Being a work-at-home mom is one of those Catch-22 situations. It has tons of benefits, but, as with any employment situation, it has its downfalls too.
When I decided to leave my full-time office job I was enamored with the idea of balancing motherhood and my career aspirations. I truly believed working from home was going to be best of both worlds—I was going to save on childcare and be present for my kid’s big and little milestones all while bringing home a paycheck. Easy! Amazing!
But it turned out to be much harder than that. While many days, I do manage to fit in diaper changes, story time, conference calls and prompt email replies, there are just as many days when it all seems to hard to balance and I wish I could don my heels and join the commute for a day at the office.
When all is said and done and the pros and cons are weighed, working from home, for me, is definitely still a win, but there are some factors I wish I had really considered before taking the plunge.
So if you're considering quitting your job and working from home, think long and hard about these things before you take the plunge:
Who will watch the kid(s)?
Truth be told, working from home with children in the house is nearly impossible. Sure you’ve got a TV to “babysit” and there's always nap time, but fitting in a full day like that isn’t ideal. In reality, it’s downright distracting!
Before you quit your job to work from home definitely have a plan in place for childcare. Whether it's a mother’s helper, a preschool program, or a shift swap when your partner arrives home from work, it’s important to carve out some solo time.
Whatever you decide, honor those boundaries so you can actually enjoy working from home instead of trying to be everything to everyone simultaneously.
Where will you work from?
For me, I need a set place to work. It helps me get in the zone and be more productive. Give yourself a desk and prep it with all the necessities to get your job done. And, no, sitting on the couch in your living room with a laptop doesn't count.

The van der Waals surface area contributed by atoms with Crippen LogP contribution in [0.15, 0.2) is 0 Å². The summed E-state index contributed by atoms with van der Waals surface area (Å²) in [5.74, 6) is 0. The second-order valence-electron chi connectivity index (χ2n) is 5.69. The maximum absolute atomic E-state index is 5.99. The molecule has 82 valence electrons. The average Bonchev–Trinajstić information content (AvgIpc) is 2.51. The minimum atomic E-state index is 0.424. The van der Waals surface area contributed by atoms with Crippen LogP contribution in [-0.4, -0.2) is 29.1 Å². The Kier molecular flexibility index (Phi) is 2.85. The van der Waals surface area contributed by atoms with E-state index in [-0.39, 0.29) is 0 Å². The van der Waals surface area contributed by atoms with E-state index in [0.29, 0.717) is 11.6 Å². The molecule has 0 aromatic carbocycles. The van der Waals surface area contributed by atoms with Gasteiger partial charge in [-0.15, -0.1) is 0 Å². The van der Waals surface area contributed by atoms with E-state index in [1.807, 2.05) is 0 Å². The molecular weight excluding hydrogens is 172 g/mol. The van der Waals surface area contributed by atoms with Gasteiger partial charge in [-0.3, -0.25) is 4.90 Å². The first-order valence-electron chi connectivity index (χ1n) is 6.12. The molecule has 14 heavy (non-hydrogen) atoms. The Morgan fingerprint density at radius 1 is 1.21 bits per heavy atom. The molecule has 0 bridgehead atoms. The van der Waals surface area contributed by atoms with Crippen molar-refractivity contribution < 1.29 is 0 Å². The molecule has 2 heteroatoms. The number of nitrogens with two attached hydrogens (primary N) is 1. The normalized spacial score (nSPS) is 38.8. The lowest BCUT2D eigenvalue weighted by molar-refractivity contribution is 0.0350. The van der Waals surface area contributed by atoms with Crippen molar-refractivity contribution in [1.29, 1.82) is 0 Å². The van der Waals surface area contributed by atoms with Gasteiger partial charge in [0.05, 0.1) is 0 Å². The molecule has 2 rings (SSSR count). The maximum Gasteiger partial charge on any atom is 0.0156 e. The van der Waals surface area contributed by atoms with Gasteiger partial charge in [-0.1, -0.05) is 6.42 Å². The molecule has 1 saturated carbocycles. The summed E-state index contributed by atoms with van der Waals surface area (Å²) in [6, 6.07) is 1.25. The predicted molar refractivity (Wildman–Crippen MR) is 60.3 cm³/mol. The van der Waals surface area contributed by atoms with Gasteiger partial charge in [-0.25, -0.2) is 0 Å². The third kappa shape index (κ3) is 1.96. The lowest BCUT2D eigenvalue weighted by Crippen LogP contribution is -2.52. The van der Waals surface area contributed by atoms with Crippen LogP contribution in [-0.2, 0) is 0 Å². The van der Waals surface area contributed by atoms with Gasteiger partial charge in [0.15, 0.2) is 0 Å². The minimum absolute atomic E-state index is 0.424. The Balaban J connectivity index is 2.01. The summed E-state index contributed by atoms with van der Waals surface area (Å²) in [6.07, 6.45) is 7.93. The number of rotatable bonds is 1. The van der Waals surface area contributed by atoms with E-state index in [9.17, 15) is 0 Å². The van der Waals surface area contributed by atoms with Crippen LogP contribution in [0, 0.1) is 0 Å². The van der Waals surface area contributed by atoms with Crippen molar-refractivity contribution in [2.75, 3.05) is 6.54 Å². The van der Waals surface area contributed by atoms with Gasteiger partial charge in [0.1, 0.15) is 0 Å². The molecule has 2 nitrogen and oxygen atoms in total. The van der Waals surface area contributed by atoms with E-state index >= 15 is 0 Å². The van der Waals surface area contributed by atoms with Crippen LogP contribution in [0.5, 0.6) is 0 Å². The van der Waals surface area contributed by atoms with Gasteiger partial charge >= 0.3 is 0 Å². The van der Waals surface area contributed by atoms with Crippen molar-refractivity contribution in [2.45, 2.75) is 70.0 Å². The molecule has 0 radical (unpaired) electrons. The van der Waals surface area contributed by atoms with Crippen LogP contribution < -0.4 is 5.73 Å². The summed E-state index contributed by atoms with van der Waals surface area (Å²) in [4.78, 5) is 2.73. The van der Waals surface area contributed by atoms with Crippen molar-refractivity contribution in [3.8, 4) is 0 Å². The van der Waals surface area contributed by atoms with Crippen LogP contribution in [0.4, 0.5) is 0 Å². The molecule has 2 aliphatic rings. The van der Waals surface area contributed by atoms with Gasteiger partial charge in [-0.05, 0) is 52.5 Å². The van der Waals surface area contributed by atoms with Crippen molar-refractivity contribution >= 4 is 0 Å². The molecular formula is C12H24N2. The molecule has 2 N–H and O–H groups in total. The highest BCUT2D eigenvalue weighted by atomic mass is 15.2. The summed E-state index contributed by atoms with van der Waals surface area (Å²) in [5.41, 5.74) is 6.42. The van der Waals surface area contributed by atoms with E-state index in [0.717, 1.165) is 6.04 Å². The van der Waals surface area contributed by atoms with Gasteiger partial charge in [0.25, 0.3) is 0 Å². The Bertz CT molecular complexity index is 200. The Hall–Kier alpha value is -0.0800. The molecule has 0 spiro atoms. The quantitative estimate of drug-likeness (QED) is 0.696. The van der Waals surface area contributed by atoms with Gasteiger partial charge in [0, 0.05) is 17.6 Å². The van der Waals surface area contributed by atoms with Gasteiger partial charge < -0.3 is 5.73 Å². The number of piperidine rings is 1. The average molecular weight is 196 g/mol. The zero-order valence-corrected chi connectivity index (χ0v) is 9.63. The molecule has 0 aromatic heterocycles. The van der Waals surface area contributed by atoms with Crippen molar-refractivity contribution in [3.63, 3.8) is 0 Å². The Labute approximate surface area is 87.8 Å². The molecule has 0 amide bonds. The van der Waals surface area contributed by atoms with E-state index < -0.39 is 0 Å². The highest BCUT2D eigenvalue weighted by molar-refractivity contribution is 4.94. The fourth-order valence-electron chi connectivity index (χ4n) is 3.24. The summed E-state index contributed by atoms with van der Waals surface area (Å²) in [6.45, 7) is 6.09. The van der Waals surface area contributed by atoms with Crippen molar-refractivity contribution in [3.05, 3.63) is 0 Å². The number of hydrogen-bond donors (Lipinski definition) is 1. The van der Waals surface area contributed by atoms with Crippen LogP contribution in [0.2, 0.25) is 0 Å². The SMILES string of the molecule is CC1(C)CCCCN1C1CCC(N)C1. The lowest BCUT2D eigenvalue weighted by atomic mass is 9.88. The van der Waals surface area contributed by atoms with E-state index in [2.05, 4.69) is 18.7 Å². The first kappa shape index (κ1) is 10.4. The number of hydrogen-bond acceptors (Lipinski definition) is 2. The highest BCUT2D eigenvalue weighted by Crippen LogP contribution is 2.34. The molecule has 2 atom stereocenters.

How will you say no?
WAHMs are often expected to have the flexibility of SAHMs, because technically we do control our time—it’s one of the greatest perks, after all. But the reality is, we can’t always be free for morning play dates. We can’t be the default childcare provider for our sister’s kids. We can’t chaperone every field trip at school.
Just because we’re home, doesn’t mean we’re available all hours of the day. You'll have to be clear with friends and family from the beginning that although you might be working in your pajamas, you still have an employer to keep happy and learn to simply say, “No, I’m working then.” Respect your time and others will hopefully follow suit.
How will you manage deadlines?
If a child is sick or another emergency arises, how will you continue to get work done? Just like a parent who works in an office, have a plan in place for those days when a crisis and deadline coincide: an on-call grandparent, a spouse who's willing to take a sick day, or a fellow WAHM who can flip-flop playing hero with you when one of you needs assistance. Then again, I’ve learned that a fair amount of typing can be accomplished while snuggling on the couch with an under the weather little one.
What will your home/work boundaries be?
Working from home is great because you can squeeze hours in at 5 a.m., 2 p.m., and midnight. There's no commute so you can always plug in and plug away on projects. But your home and family life are still sacred so before you sign up to be a WAHM be sure to establish some realistic boundaries so you can be “just mom” sometimes too.
Maybe you charge all your electronics and don't pick them up for a segment of each day? Maybe you need a lunch hour where you devote 100 percent of your attention the kids? Maybe you need a set recess where you get outside to clear your mind, rejuvenate, and exercise? Whatever you decide, honor those boundaries so you can actually enjoy working from home instead of trying to be everything to everyone simultaneously.
How will you explain your work situation to your kids?
As my kids have grown from babies to school-age, they've learned alongside me how to make this WAHM gig work best. We’ve had our struggles (imagine me whisper yelling, “I’m on the phone! Pick another movie!”) and we’ve had our triumphs (we’re big fans of midday family naps … because we can), but through it all, I’ve done my best to be transparent with my kids. They know I work from home and they know that means I need time to focus. In turn, they also know that I’m available for the important stuff. In the long run I hope they learn that when it comes to earning a living they, too ,can choose a career that melds their interests, goal and family commitments.